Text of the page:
If the mark of a good TV drama is that you carry on talking about it long after it's finished, then the BBC's Passion was a good TV drama. Several other people have reviewed the final episode, broadcast on Sunday evening, here are a few thoughts:
The initial thought was of the weirdness of it. Mary, and then the 2 disciples on the road to Emmaus (interestingly shown as bottling it and making up a good story for why they're running away), meet with a strange man with a beard. He doesn't look any more like Jesus than any of the other disicples, but talks and acts like him. Suddenly, as he passes round the bread, he's turned into Joseph Mawle, and it is Jesus. It's a clever way of doing the 'disciples didn't recognise him' thing, but also incredibly confusing. We never see the wounds of Jesus, and with the different actors you're initially led to think that the programme is going to bottle out of a geniunely resurrected Christ. But then there he is. It takes you through some of the confusion and bewilderment the disciples must have felt, which is quite clever. Or weird. Or both.
Other pluses were the rounding out of Joseph of Arimethea, who comes into his own in this episode, and the sense of life carrying on as normal even as the amazing things were happening just outside Jerusalem. I don't know if the soldiers popping off for their breakfast butties and missing the resurrection was an intentional comic touch, but it just made me think of Chris and Ray in Ashes to Ashes.... The disciples remained believable, bickering and slowly starting to melt away, with a very different Peter to the bluff loudmouth he's usually made out to be.
Slightly less satisfactory was the shoehorning of various resurrection appearances into strange places. Peter at the pool of Bethesda has the encounter that the Gospels say happened with Thomas, and then the words spoken to him by Jesus on the beach at Galilee at the end of Johns gospel. Words and phrases keep happening in places where they didn't happen. If you don't know the gospel stories, it probably all makes perfect sense, but if you do know them then there's a lot of mental sorting out to do! I also wondered why the programme needed to do that, and why we couldn't have, for example, the encounter with Thomas as the gospels tell it.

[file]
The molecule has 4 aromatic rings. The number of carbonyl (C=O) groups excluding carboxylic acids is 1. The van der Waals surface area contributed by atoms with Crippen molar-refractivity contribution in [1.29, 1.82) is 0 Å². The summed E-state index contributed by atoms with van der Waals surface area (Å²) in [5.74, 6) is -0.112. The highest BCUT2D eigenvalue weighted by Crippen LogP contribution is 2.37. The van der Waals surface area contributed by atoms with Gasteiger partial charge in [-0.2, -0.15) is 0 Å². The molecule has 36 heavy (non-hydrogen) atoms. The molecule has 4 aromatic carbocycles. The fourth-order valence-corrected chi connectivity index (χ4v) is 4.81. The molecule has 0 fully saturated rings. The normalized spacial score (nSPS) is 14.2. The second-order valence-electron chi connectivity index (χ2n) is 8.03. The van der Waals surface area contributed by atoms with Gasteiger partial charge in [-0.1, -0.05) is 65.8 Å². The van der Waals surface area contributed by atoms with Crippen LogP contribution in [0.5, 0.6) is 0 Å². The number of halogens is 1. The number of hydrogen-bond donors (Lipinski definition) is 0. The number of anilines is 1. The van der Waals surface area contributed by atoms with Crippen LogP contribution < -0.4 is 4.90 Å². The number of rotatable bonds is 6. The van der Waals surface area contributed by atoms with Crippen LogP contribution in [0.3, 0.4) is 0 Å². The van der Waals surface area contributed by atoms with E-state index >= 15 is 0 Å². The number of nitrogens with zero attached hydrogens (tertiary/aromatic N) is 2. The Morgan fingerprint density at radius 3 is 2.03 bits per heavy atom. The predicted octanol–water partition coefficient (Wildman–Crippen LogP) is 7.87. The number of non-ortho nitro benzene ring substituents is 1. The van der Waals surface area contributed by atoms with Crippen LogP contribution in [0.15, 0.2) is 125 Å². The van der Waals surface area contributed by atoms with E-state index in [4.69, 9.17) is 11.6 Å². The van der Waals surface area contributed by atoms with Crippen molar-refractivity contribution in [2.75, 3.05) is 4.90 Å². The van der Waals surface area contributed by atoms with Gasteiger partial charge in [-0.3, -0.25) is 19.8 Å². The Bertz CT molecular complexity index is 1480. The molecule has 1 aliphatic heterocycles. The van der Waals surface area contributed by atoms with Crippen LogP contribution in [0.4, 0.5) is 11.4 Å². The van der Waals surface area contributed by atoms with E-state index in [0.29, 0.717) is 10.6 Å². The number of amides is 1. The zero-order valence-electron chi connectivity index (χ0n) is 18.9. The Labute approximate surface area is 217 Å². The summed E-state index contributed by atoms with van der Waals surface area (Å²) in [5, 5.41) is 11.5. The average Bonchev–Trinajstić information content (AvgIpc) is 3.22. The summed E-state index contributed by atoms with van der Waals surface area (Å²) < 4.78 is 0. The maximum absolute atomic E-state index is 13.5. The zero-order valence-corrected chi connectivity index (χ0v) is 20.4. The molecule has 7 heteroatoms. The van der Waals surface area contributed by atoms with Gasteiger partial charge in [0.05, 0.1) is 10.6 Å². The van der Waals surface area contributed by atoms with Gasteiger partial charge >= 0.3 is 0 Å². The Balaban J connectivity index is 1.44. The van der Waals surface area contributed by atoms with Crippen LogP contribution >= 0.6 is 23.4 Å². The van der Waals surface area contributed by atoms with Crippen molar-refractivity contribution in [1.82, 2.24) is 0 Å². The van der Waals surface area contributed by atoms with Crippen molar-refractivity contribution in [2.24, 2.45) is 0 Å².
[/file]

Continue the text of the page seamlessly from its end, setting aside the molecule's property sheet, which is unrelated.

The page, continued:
The other thing it lacks, as the first episode did, is power. The disciples aren't sad anymore, but there's no explosion of dynamism or excitement at having Jesus back. The fact that Jesus himself is pretty chilled about the whole business probably affects this, but you're still left wondering how this random rabble turned into the powerhouse that was the early church.
One or two other things didn't sit right: the crucifixion of Jesus in the middle of nowhere, rather than on a main road (the gospels talk about passers by, and a bit of a crowd at the site rather than a small detail of soldiers and 2 women), and why Mary would have thought Jesus was the gardener if the burial site was in the side of a desert cliff, as it was shown here.
The comments bit of the BBC site is very positive about the whole thing, a lot of people saying their faith has been encouraged and strengthened by it. Brilliant, I think on the whole it's been a good telling of the story. Provocative without being predicatable, and yes there are plenty of bones to pick, but you can't argue with the core of what was broadcast, and the fact we get a resurrected Jesus at the end of it.